Cycle 1 (2011 Deadline)
Building Indonesian research capacity through genetic assessment of commercial fish species
PI: I Gusti Ngurah Kade Mahardika (Universitas Udayana, Indonesian Biodiversity Research Center--IBRC)
U.S. Partner: Kent Carpenter (Old Dominion University)
Project Dates: June 2012 - May 2014
Andrianus, the course instructor, helped participants in reading outputs from software calculations.
The Coral Triangle is a region of Southeast Asia defined by the presence of 500 or more coral species. This region is the global epicenter of marine biodiversity, and its importance as an economic and natural resource for the six Coral Triangle countries resulted in the 2009 Coral Triangle Initiative, which is aimed at responding to the increasing natural stresses and overexploitation of marine environments in the region. Of particular concern is the intensifying pressure on two key Indonesian fisheries, namely tuna and shark.
Realizing the importance of subsistence tuna fishing in Indonesia and the high value of tuna exports, the Indonesian government initiated conservation efforts in 2000 in cooperation with various worldwide tuna commissions, which presently regulate tuna as single fishery stock. However, recent genetic data suggests that there are multiple tuna stocks within the Indian Ocean alone. Managing tuna as a single stock fishery when there are multiple distinct subpopulations could result in inappropriate conservation planning, resulting in ineffective management actions that could result in depleted tuna stocks in the future. In addition to tuna, Indonesia has also been an area of intense shark fishing, which is driven by high demand for shark fins in markets of Hong Kong and China. To date, there are no Indonesian wide management policies to promote shark conservation, and one major obstacle is the lack of reliable data on the current status of Indonesian shark fisheries. Obtaining these data is especially challenging because most body parts by which species identification can be made have been removed at the time of landing. However, DNA barcoding can identify samples to species based only on a tissue sample, offering an alternative way to identify sharks.
This project aims to study genetic differentiation in Big Eye Tuna (Thunnus obesus) populations across Indonesia to test whether there are different stocks requiring separate management plans. The results of this research will lead to scientific papers that could have a significant influence on how tuna resources are managed by different tuna commissions. In addition, the researchers will collect and DNA barcode shark fins from multiple areas across Indonesia, providing critical information on Indonesian shark catch data. The project will sample sharks fin from fishmongers and determine species identity via barcoding, providing detailed shark catch data across Indonesia to aid in framing of management plans for shark fisheries. In addition, the overall aim of the project is to build Indonesian research capacity in performing genetics research.
Summary of Recent Activities
During October-December 2013, Dr. Mahardika and his group continued their training activities. A shark and tuna sample collection activity was conducted November 4-8, 2013. Facilitated by University Diponegoro, the research team collaborated with Perum Perikanan Indonesia, a government-owned company that manages port and harbor for tuna landing, to gain full access for collection of fresh tuna samples in Muara Baru, Jakarta. In collaboration with Flora Fauna International, Dr. Mahardika’s group also collected tuna samples in Padang West Sumatra. As part of the shark conservation awareness program designed to facilitate direct elementary school student involvement, the team visited local schools in Bali and gave a talk and conducted interactive activities on coral reef environment and the declining shark population. NGOs and the embassy have been involved in efforts trying to raise shark conservation awareness to a wider audience using smart, interactive mechanisms. The Indonesian Biodiversity Research Center (IBRC) supported these activities by presenting their most recent findings in shark barcoding research at the @america campaign workshop, which was organized on November 19, 2013 and was attended by school teachers, senior high school students, and the general public. During November 17-21, 2013, Universitas Negeri Papua (UNIPA) held a Phylogenetic Workshop, which introduced the participants to basic methods of DNA sequence data analysis and the latest software in phylogenetic science. The one-week long workshop opened with a lecture by fellow PEER Science PI Dr. Hamid Toha, which was followed by theory classes and hands-on software practice sessions. This workshop helped UNIPA, Universitas Udayana, and IBRC develop future collaboration for strengthening the ongoing capacity-building efforts. During December 14-18, 2013, a course on Molecular Ecology and Evolution was held at Universitas Syiah Kuala, (UNSYIAH) Banda Aceh. The research team is anticipating that this training will open up more opportunities for local students to study genetics and develop further collaboration with IBRC and Universitas Udayana. In the next few months the team is planning to complete shark and tuna sample collection, finalize drafting the paper on shark barcoding, and start preparing a draft paper on tuna.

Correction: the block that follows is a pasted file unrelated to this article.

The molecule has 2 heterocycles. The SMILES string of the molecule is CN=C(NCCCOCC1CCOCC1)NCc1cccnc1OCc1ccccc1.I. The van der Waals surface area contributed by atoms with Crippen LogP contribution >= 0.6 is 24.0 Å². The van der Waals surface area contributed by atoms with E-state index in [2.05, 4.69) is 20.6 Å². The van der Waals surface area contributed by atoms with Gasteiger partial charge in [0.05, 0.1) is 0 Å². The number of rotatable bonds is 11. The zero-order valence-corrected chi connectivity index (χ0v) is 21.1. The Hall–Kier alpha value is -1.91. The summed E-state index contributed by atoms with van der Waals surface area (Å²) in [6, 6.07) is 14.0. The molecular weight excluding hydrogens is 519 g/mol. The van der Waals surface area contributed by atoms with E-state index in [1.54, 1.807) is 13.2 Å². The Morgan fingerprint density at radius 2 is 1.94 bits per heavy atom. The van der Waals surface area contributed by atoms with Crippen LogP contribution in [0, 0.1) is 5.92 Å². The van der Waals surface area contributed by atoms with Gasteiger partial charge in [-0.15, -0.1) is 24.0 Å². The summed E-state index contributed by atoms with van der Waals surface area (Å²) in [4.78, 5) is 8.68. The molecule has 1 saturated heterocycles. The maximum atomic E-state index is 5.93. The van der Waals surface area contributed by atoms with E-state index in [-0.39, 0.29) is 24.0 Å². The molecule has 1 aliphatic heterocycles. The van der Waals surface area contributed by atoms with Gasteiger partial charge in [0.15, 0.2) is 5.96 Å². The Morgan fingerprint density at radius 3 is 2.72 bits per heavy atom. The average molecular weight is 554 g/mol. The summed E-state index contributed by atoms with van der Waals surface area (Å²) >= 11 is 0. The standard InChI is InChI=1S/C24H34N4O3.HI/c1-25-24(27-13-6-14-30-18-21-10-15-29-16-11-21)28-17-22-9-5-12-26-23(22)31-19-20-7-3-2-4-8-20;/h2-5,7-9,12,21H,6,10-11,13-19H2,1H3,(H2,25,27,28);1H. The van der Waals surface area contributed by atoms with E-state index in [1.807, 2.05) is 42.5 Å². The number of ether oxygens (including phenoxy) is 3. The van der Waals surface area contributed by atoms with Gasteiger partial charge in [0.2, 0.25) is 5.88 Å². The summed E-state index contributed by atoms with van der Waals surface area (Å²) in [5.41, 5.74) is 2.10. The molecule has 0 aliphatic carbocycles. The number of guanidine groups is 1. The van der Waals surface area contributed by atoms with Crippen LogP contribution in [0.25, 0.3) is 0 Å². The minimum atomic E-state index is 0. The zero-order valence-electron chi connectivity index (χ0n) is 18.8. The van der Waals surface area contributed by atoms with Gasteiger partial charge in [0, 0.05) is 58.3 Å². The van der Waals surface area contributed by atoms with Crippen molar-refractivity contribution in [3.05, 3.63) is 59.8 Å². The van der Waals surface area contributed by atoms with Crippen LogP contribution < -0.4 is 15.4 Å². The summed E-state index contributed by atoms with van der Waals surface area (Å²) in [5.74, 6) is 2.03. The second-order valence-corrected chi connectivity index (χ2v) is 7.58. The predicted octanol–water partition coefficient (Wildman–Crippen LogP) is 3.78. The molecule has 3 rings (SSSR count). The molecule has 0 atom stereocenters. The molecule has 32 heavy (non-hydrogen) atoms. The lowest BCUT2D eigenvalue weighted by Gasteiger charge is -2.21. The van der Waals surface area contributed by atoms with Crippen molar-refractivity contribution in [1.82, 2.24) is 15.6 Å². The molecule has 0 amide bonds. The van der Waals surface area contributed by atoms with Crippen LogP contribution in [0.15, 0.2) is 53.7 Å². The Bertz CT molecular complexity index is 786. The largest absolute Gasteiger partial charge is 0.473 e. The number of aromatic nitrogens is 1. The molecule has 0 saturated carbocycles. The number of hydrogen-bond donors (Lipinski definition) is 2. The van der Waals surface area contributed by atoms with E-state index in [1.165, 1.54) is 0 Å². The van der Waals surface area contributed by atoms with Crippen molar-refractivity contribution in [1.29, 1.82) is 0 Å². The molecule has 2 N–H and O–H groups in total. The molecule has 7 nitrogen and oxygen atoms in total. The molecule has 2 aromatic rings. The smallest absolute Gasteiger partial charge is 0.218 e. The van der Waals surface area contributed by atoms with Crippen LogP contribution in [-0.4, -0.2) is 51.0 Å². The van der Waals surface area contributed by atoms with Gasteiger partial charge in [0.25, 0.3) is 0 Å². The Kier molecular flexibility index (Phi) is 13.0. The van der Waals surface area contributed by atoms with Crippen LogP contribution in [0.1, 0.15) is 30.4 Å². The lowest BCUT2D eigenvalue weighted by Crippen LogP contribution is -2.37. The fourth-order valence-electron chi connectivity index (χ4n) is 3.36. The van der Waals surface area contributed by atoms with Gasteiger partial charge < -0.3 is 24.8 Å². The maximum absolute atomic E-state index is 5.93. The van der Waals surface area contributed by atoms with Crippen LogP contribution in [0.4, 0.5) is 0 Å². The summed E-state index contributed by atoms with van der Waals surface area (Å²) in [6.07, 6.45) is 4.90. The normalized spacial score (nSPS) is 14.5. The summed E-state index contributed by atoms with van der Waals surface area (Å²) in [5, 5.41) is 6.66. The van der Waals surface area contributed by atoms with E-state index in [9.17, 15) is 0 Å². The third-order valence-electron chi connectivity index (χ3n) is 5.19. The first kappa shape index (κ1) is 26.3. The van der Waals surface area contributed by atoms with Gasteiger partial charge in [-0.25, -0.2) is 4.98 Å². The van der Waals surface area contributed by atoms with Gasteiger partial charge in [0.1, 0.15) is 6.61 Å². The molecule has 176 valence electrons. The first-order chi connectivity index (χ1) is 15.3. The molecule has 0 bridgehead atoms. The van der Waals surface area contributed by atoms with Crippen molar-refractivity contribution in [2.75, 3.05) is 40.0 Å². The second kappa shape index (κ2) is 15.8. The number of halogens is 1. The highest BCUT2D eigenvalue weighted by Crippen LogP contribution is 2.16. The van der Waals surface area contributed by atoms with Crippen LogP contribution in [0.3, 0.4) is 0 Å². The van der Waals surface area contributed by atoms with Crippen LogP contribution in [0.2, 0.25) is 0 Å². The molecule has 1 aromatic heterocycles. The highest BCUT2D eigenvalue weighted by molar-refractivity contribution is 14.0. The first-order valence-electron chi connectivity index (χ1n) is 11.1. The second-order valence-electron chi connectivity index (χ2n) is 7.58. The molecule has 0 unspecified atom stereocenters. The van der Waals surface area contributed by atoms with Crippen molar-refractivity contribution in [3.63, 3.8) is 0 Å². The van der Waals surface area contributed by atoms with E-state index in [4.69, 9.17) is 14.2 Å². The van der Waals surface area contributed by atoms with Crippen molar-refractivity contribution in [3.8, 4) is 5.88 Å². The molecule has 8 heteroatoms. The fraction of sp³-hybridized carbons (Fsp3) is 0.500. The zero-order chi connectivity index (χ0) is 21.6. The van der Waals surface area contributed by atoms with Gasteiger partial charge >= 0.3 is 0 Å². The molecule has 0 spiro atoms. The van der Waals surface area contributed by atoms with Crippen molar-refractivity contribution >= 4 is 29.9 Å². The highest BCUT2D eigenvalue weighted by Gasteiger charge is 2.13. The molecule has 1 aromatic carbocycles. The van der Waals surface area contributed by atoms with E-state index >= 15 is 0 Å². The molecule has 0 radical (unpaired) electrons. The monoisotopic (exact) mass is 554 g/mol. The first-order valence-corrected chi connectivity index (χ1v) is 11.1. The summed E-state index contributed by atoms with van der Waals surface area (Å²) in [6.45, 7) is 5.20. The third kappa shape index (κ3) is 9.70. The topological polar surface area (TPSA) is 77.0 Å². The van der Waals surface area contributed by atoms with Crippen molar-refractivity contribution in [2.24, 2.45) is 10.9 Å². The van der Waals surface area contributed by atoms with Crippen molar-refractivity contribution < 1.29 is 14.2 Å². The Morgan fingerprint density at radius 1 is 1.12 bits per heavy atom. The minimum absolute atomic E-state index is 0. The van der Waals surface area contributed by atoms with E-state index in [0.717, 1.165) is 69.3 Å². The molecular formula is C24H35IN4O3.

IBRC interns and staff identifying tuna for DNA sampling
(Photo courtesy I Gusti Mahardika)
UNSYIAH students learning how to load gel into electrophoresis chamber for DNA visualization
(Photo courtesy I Gusti Mahardika)
|Local school visit: students mimicking shark fins (Photo courtesy I Gusti Mahardika)|
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